Latin America has not fully emerged from its deep recession of recent years, but profits of U.S. banks operating there have been booming, and that is encouraging U.S. expansion in the region.
"We're having record earnings in Latin America in 1999, and we expected record earnings in 2000," said Henrique de Campos Meirelles, president, global bank, FleetBoston Corp.
Mr. Meirelles was among 1,300 bankers from 19 countries who attended the 33d annual meeting of the Federation of Latin American Banks here last week, more than twice the number at last year's conference in Panama.
Chase Manhattan Corp.'s Brazilian affiliate is among those with surging profits. In the first half it earned a 200% return on equity, while Citigroup Inc.'s hit 92%.
U.S. banks' new investments are varied.
Bank of America Corp. this month entered into an agreement with Bradesco, a Brazilian bank, to jointly process corporate credit card billings in Brazil.
Chase is seeking to arrange a $1 billion, 18-month loan for Grupo Mexico, an industrial conglomerate, and this month privately placed $150 million of two-year bonds for Banamex, Mexico's biggest bank.
Bank of America says it is putting more emphasis on investment banking. "We are refocusing on what we do, but we remain committed to building up business in Latin America," said Federico Sacasa, managing director and head of corporate banking for Latin America at Bank of America Corp.
Megamergers in the United States are also stimulating U.S. bank investment in Latin America.
The plan at the companies, now combined as FleetBoston, is to expand activities in Latin America because the Latin exposure is substantially less on a percentage basis than it was before the merger.
Even smaller U.S. banks are getting into the act. Union Planters Corp. of Memphis recently bought five Florida banks actively engaged in Latin American banking.
"Union Planters never had much of an international focus, but our acquisitions took us into Latin America and gave the banks we acquired much more leverage to expand," said Abigail Martinez, a structured-finance officer at Union Planters.
Some bankers attribute rising enthusiasm about Latin America to the follow-your-customer doctrine. "U.S. companies are investing heavily in the region and they need banking services," said George Doolittle, managing director at First Union Corp.
First Union is trying to develop broader relations with local Latin American banks in a strategy to bolster its trade finance, cash management, funds transfers, and securitization transactions.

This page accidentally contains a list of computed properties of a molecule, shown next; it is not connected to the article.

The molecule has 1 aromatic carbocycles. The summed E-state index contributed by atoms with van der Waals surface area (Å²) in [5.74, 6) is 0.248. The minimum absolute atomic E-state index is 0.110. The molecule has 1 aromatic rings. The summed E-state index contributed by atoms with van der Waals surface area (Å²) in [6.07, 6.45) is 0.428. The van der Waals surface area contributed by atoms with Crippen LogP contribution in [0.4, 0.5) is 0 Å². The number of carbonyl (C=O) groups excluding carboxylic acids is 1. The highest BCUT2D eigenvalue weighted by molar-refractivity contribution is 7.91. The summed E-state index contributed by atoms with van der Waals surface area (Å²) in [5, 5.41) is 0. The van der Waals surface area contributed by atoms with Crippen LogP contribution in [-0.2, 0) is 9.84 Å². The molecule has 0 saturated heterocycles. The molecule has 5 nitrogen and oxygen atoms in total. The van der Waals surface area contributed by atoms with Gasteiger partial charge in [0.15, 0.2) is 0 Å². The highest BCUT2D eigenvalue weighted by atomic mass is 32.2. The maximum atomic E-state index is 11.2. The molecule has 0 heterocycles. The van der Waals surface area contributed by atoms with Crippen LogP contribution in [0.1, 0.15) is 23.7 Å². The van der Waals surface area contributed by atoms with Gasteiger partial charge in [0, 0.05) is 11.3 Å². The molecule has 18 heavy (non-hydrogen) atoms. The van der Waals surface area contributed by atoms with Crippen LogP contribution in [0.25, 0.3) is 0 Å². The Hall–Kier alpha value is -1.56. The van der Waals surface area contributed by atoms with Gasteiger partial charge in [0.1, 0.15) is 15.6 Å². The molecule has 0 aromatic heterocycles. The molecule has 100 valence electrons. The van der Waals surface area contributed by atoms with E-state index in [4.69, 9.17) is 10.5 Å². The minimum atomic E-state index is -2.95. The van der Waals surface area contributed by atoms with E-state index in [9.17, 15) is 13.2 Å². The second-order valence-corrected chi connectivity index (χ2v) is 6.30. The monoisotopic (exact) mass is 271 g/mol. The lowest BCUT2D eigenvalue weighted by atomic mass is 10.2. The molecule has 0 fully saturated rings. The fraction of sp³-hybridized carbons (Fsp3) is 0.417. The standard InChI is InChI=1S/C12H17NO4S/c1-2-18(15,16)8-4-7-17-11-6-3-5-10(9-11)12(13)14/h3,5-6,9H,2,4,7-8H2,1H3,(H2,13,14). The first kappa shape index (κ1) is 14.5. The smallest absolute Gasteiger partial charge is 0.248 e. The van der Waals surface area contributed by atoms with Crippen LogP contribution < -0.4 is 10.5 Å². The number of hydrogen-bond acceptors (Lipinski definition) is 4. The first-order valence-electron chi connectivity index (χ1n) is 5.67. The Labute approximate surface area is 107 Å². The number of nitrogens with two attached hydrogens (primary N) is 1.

U.S. bankers cite improvement in the Latin American economies as a key reason for expanding there. According to a forecast by J.P. Morgan & Co., Latin America's gross domestic product will grow 3.6% next year, following an expected 0.3% decline in 1999.
And they expect the regional economy to grow more than 4% in 2001. That includes 3% growth in Argentina and Brazil, 6% in Chile, 3% in Colombia, and more than 4% in Mexico.
Other factors spurring bankers' interest in Latin America include ongoing deregulation. Mexico, for example, is contemplating allowing U.S. banks to branch directly across the border. Bankers said that it will allow them to expand in that country at a far lower cost by eliminating the need to operate through separately capitalized subsidiaries with limited ability to lend.
Growing use of equity financing, as well as numerous programs to privatize government-owned corporations also are encouraging U.S. banks to expand their capital market activities.
U.S. officials and bankers say the size and strength of U.S. banks gives them a substantial advantage in operating in the volatile Latin economies. Latin Americans want to deal with banks with deep pockets.
Also, decades of experience in Latin America gives U.S. banks a head start over French, German, Spanish, and English banks, most of which only now are entering the market. U.S. banks have the further advantage of operating out of the biggest and most liquid capital market in the world.
The bankers also noted that large trade and investment flows between Latin American and the United States give them an additional advantage.
"We now have hundreds of branches across Florida alone and Florida is a lynchpin for banking with Latin America," Mr. Doolittle said.
In light of congressional hearings that have criticized banks for dealing with money launderers and other unsavory characters in their foreign operations, U.S. bankers attending the conference emphasized that, along with their expansion, they are becoming more careful in choosing their business partners.